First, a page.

Swing Boat

I don’t usually look to the best seller list for reading material. But recently a Seattle friend sent us a copy of “The Boys In The Boat,” and it ran away with my heart.

This remarkable account of the true story of the University of Washington crew team who rowed their way into history as they pursued the gold medal in the 1936 Olympics in Berlin brims with drama and beauty. It’s got real life heroes and villains, thrilling adventure, heartbreak and romance, even a touch of humor. But what makes Daniel James Brown’s brilliant book so deeply compelling is his keen appreciation for the almost spiritual aspect of the sport itself, and the reverence it inspires in its followers.

Among the fine portraits in the book is that of George Pocock, the British boatman whose careful crafting of racing shells, combined with his astute observations on the fine points of rowing, gave the Washington team a priceless advantage.

Describing the mysterious alchemy of character and strength that produced the eight-man crew team that defied all the odds, Brown’s prose at times borders on poetry. He grounds his narrative in the particular experience of Joe Rantz, one of the eight boys, and Joe comes across as pure of heart and brave of spirit. But in order to become one with his crew mates, he has to learn to let go of his self and trust the team.

Perhaps the most evocative passages in the book deal with a thing called “swing.” When the eight boys are rowing as one, when their hearts and minds are “in the boat” and the pain slips out of sight, the crew is said to have found its swing. And when that happens, well, you just have to be there.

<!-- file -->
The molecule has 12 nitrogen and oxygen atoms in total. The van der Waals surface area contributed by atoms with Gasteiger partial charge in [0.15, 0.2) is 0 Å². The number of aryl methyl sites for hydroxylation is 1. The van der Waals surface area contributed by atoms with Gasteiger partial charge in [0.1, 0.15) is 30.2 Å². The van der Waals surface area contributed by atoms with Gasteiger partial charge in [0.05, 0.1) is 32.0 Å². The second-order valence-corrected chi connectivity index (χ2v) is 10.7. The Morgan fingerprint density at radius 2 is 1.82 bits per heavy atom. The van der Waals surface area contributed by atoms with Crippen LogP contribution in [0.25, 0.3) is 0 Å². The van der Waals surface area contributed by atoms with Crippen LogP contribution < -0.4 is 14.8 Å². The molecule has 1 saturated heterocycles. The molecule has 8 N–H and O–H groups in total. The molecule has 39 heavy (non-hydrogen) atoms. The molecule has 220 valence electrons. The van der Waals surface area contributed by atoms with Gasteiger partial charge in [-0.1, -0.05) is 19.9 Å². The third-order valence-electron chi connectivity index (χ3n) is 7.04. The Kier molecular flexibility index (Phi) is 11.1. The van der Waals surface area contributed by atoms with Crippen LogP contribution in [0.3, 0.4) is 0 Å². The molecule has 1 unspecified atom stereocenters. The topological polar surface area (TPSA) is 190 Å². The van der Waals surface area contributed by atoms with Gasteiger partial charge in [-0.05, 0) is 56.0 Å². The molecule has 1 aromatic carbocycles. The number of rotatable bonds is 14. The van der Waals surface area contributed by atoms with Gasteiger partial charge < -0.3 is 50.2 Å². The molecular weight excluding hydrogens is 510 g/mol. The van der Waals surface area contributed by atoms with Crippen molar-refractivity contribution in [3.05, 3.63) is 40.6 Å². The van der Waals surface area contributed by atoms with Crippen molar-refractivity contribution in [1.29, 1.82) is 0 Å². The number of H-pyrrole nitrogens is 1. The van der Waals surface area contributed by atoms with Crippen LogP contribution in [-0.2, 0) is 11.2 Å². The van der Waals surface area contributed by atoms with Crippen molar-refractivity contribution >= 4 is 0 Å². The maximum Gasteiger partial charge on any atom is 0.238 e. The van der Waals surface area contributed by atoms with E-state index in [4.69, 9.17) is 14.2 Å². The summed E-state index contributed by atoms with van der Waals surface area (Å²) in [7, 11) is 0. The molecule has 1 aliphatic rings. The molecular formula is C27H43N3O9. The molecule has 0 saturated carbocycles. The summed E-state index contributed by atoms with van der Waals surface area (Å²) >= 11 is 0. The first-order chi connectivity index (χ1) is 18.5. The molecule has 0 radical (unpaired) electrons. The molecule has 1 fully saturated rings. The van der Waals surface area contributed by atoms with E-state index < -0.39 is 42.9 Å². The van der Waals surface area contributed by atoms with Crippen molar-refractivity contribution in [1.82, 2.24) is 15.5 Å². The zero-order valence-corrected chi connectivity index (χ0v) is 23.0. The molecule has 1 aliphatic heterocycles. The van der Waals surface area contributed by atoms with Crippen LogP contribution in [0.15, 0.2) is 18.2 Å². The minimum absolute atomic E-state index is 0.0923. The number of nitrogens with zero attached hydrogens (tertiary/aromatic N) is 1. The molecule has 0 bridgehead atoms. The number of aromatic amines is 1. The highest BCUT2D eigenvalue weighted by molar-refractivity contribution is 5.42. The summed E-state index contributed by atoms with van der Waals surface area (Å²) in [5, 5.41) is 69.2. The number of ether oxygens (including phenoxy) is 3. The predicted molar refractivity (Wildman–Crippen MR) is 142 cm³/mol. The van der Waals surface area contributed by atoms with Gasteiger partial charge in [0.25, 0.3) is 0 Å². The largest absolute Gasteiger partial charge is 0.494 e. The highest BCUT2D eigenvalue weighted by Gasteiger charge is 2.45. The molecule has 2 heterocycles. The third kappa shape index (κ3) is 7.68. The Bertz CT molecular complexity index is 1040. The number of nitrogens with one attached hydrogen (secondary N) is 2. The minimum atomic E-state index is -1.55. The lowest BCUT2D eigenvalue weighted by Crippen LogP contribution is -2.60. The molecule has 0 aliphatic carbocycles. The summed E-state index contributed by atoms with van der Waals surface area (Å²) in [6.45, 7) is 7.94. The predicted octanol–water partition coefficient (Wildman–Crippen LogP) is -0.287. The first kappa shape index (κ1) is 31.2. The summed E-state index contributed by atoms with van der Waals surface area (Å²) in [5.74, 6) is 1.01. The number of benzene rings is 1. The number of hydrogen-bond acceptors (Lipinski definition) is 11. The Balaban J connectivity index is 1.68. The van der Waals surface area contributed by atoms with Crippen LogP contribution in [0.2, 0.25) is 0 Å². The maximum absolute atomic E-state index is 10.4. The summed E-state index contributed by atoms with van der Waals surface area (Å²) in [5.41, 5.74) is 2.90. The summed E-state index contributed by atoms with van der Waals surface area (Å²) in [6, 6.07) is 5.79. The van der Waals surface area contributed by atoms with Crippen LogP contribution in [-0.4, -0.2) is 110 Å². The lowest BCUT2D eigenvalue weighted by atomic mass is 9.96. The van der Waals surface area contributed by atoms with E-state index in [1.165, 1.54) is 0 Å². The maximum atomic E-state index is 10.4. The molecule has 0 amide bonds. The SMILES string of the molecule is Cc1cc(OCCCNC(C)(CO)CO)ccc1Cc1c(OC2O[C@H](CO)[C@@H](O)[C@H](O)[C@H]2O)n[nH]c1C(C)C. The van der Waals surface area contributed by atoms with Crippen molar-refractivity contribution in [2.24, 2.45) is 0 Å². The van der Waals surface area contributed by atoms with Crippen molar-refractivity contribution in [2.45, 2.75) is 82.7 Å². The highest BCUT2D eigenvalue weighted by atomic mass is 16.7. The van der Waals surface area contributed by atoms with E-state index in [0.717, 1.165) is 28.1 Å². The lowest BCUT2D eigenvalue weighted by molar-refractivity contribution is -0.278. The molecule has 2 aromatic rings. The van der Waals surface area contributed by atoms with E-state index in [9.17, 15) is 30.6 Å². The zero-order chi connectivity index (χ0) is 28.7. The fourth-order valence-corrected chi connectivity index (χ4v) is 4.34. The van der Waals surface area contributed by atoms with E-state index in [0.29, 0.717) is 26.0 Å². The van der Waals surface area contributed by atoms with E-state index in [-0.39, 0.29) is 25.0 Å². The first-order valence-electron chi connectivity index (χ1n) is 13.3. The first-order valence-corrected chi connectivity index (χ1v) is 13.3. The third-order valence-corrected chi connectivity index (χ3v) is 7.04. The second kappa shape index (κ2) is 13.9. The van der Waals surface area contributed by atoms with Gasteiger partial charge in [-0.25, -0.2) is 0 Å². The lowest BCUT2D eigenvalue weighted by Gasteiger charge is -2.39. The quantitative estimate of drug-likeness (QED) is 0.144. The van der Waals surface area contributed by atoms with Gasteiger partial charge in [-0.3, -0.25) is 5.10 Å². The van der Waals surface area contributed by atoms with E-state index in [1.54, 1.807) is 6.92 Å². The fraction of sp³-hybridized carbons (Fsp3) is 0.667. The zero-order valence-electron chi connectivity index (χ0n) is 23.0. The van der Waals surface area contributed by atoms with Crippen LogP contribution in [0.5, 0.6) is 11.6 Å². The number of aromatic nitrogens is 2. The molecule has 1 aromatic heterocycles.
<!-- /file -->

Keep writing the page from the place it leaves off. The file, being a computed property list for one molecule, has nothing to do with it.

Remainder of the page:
Set in the darkest years of the Depression, the story pits the under-financed Western team against the privileged teams of the East. But when the team had to compete against Hitler’s specially picked and specially favored team in the cold Berlin waters, they demonstrated all that is best about Americans on the world’s largest stage, at one of the pivotal moments in history.

In the current self-obsessed state of our nation, where self promotion and self fulfillment, not to mention the plague of “selfies,” are viewed as perfectly natural, Joe’s willingness to sacrifice and struggle for the good of his team is inspiring on every level.

For anyone feeling discouraged by the rude and random waves of our current world, I suggest dipping into “The Boys In The Boat”.

They didn’t walk on water. They rowed their way into the stars.

One thought on “Swing Boat”

  1. I agree, a remarkable story and your review of the book is a real winner. To put up with all the hardships, put youself through college and be part of a crew that rowed into history is hard to believe, but it is true.

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